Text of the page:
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Popular stories

The movies on these pages give an impression of current and former research projects within the institute and their societal impact.

Popular book on the life of a spoonbill called Sinagote

April 2021 - In April, Theunis Piersma, Petra de Goeij and co-workers from Staatsbosbeheer and University of Amsterdam published a labour-of-love book describing the life and friends of a spoonbill born on Vlieland in 2006. She was tagged with a UvA-BiTS tracker when breeding on Schiermonnikoog in 2013 (as part of the Waddenfonds funded Metawad project, 2011-2016), and returned as a breeder to her colony of birth in 2014. Her winter destination has always been Séné in southern Brittany, and this gave her the Breton name ‘Sinagote’, ‘girl from Séné’. The illustrated narrative brings Sinagote and other spoonbills as close to the readers as possible.

Lazy sportspeople and how to exercise more consciously

October 2019 - Professor of Neuroendocrinology Anton Scheurink studies the interactions between the brain and hormones. One of his areas of interest is the principle behind NEAT: ‘non-exercise activity thermogenesis’, or subconscious exercise during everyday activities such as climbing the stairs, biking to work and cleaning.

TEDx talk Robbert Havekes

November 2018 - Sleep deprivation is a common problem in our modern 24/7 society due to social and economic demands. Loss of sleep negatively impacts the brain and particularly affects cognitive processes that require a brain region called the hippocampus. In this talk, Robbert Havekes will describe some of the mechanisms that go awry in the sleep-deprived brain and how they were able to make memory processes resilient to sleep deprivation. Robbert is assistant professor at the University of Groningen. His research on the effects of sleep deprivation has been noticed and appreciated throughout the world. This talk was given at a TEDx event using the TED conference format but independently organized by a local community.

Opening of the academic year 2018-2019

September 2018 - During the ceremony in Martinikerk, there was a unique interpretation of the theme of sustainability: a one-off performance of 'Sentinel birds - The Sound and Science of Bird Migration' specially for the opening of the Academic Year. This brought together the impassioned story of Professor of Global Flyway Ecology Theunis Piersma and the soaring music of composer and percussionist Sytze Pruiksma. ‘The birds in my two hands possess greater knowledge and insight than all of us here united in this church’, said Piersma in his presentation. He believes that birds have been warning us about rapid climate change for a long time already and that they could even offer us solutions.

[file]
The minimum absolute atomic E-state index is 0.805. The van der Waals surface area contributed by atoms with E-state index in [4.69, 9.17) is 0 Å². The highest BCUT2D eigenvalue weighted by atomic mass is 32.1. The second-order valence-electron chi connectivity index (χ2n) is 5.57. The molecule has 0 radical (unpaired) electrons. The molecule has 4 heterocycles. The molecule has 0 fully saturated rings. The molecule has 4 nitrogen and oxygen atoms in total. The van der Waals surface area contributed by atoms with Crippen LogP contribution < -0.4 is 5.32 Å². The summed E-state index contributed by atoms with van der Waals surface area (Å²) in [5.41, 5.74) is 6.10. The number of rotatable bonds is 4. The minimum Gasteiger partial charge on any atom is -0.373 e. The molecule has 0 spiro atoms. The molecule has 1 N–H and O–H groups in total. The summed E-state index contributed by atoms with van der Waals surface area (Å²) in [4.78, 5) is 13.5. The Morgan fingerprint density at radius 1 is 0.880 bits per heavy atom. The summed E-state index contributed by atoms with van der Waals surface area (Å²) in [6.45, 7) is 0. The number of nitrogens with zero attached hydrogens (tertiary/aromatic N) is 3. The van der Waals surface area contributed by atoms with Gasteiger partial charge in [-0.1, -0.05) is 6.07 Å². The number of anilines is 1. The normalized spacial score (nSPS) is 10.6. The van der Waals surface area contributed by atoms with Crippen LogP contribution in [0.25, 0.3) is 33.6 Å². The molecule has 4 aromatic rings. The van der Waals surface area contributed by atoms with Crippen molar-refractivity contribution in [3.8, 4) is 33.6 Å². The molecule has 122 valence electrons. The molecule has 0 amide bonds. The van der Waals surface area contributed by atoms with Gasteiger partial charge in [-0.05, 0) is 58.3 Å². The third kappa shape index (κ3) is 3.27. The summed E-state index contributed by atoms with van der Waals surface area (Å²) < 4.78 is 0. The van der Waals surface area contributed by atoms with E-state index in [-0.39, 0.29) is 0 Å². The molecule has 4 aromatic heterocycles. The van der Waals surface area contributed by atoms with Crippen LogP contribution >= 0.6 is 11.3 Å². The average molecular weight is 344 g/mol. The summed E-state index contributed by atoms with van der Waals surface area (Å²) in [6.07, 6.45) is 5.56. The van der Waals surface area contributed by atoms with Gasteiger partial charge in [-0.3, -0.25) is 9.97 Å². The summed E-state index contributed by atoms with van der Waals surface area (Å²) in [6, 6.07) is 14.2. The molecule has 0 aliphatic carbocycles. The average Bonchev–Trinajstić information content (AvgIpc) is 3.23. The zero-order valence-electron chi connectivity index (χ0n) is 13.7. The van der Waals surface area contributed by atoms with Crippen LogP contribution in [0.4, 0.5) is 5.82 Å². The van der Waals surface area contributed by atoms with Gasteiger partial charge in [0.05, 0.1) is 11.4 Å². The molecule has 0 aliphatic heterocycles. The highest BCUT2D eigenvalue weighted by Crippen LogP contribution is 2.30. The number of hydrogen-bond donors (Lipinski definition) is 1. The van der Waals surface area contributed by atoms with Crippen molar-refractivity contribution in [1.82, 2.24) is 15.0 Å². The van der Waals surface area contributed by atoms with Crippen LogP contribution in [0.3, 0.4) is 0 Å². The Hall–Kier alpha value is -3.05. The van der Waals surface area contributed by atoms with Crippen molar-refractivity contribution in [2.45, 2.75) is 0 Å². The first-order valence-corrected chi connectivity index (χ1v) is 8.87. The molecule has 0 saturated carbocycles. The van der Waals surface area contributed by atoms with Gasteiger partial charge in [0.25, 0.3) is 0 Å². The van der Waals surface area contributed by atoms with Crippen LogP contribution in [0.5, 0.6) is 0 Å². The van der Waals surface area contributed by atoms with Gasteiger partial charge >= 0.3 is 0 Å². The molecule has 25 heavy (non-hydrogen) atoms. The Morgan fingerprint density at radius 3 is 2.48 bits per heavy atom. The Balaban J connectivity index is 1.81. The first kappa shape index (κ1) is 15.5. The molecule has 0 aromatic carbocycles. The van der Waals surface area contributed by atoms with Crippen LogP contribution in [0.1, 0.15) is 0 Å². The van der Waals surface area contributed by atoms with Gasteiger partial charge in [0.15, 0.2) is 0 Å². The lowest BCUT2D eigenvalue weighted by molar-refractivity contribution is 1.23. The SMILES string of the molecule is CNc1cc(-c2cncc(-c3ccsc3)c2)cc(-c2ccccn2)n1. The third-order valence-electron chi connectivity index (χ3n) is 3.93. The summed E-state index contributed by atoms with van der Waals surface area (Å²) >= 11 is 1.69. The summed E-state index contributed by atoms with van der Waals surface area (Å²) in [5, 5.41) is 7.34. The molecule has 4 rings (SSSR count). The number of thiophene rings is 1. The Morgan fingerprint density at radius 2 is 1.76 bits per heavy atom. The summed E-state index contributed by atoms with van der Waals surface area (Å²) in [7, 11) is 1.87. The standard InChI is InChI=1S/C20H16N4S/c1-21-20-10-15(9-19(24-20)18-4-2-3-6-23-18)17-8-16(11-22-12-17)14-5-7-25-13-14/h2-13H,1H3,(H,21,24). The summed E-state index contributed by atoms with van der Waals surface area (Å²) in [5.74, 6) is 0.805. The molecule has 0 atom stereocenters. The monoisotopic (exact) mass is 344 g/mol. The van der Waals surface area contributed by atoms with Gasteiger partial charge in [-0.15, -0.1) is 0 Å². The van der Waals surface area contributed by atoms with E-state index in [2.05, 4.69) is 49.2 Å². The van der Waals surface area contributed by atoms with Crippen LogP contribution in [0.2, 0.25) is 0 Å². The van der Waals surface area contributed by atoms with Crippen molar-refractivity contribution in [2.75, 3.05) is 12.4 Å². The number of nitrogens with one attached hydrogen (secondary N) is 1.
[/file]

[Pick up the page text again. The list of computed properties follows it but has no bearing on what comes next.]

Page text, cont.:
Seal rehabilitation

July 2017 - Research by Seal Centre Pieterburen biologists Beatriz Rapado Tamarit and Marga Mendez Arostegui under the supervision of Ton Groothuis, professor of behavioural biology of the University of Groningen, yields some remarkable results and gives a new insight into the bond between mothers and pups of common seals (Phoca vitulina). Among others, the researchers have found that pups suckle from different mothers and that they are left alone for hours. This has strong implications for the current seal rehabilitation policy in the Netherlands.

Fascinating stories

October 2016 - Biology is full of fascinating stories. Researchers from the Groningen Institute for Evolutionary Life Sciences (GELIFES) at the University of Groningen have told their stories to nature journalist and writer Monica Wesseling, who has collected their research results in the book Waarom spreeuwen bloemen plukken en trillende muizen slimmer zijn (Why starlings pick flowers and trembling mice are smarter). The book has been released on Tuesday 4 October by Kosmos Publishers.

Left or right?

March 2015 - Left-handers are supposed to be more creative than right-handers. But is this true? Large-scale public research by University of Groningen scientists Prof. Ton Groothuis, Dr Reint Geuze and PhD student Nele Zickert in collaboration with Science Weekend hopes to resolve the issue. 25,000 people have already completed an online test and completed dexterity exercises. What is remarkable is that twice as many lefties as right-handers and many more women took part. So we’re on the hunt for right-handed men! If you’d like to give us a hand, go to

Anorexia as an addiction

February 2013 - Neurobiologist Anton Scheurink is researching the role of the brain in anorexia nervosa together with colleagues from Sweden. During the Kenniscafé Eten als Vijand (Food is the enemy) organized by Studium Generale, he talked about the alternative and successful treatment method of the Swedish Mandometer Clinic. His message: anorexia nervosa is an addiction, and needs to be treated as such. The most important thing is to teach patients how to eat in a different way.

Last modified:17 May 2024 4.10 p.m.
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